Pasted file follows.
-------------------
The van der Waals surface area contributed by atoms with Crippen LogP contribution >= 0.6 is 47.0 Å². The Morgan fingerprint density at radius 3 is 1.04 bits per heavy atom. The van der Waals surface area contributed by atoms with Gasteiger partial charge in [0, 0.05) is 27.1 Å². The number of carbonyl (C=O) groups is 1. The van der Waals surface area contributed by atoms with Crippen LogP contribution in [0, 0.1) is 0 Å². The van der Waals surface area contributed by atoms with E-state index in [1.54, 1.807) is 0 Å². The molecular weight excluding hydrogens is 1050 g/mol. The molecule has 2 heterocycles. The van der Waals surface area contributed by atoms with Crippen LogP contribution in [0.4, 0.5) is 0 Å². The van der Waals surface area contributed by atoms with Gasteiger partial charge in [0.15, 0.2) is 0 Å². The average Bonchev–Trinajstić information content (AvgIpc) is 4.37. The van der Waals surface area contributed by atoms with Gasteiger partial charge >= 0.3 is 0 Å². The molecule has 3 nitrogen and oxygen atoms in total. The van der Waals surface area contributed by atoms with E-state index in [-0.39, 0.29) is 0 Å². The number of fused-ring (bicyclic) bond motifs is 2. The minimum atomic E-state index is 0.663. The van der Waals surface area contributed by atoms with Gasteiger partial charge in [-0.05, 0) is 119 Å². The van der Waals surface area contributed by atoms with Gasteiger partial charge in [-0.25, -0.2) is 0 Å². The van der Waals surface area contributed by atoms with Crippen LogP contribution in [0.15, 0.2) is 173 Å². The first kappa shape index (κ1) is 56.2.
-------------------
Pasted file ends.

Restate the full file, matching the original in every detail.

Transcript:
The van der Waals surface area contributed by atoms with Crippen LogP contribution >= 0.6 is 47.0 Å². The Morgan fingerprint density at radius 3 is 1.04 bits per heavy atom. The van der Waals surface area contributed by atoms with Gasteiger partial charge in [0, 0.05) is 27.1 Å². The number of carbonyl (C=O) groups is 1. The van der Waals surface area contributed by atoms with Crippen LogP contribution in [0, 0.1) is 0 Å². The van der Waals surface area contributed by atoms with E-state index in [1.54, 1.807) is 0 Å². The molecular weight excluding hydrogens is 1050 g/mol. The molecule has 2 heterocycles. The van der Waals surface area contributed by atoms with Crippen LogP contribution in [0.4, 0.5) is 0 Å². The van der Waals surface area contributed by atoms with Gasteiger partial charge in [0.15, 0.2) is 0 Å². The average Bonchev–Trinajstić information content (AvgIpc) is 4.37. The van der Waals surface area contributed by atoms with Gasteiger partial charge >= 0.3 is 0 Å². The molecule has 3 nitrogen and oxygen atoms in total. The van der Waals surface area contributed by atoms with E-state index in [-0.39, 0.29) is 0 Å². The number of fused-ring (bicyclic) bond motifs is 2. The minimum atomic E-state index is 0.663. The van der Waals surface area contributed by atoms with Gasteiger partial charge in [-0.05, 0) is 119 Å². The van der Waals surface area contributed by atoms with Gasteiger partial charge in [-0.25, -0.2) is 0 Å². The van der Waals surface area contributed by atoms with Crippen LogP contribution in [0.15, 0.2) is 173 Å². The first kappa shape index (κ1) is 56.2.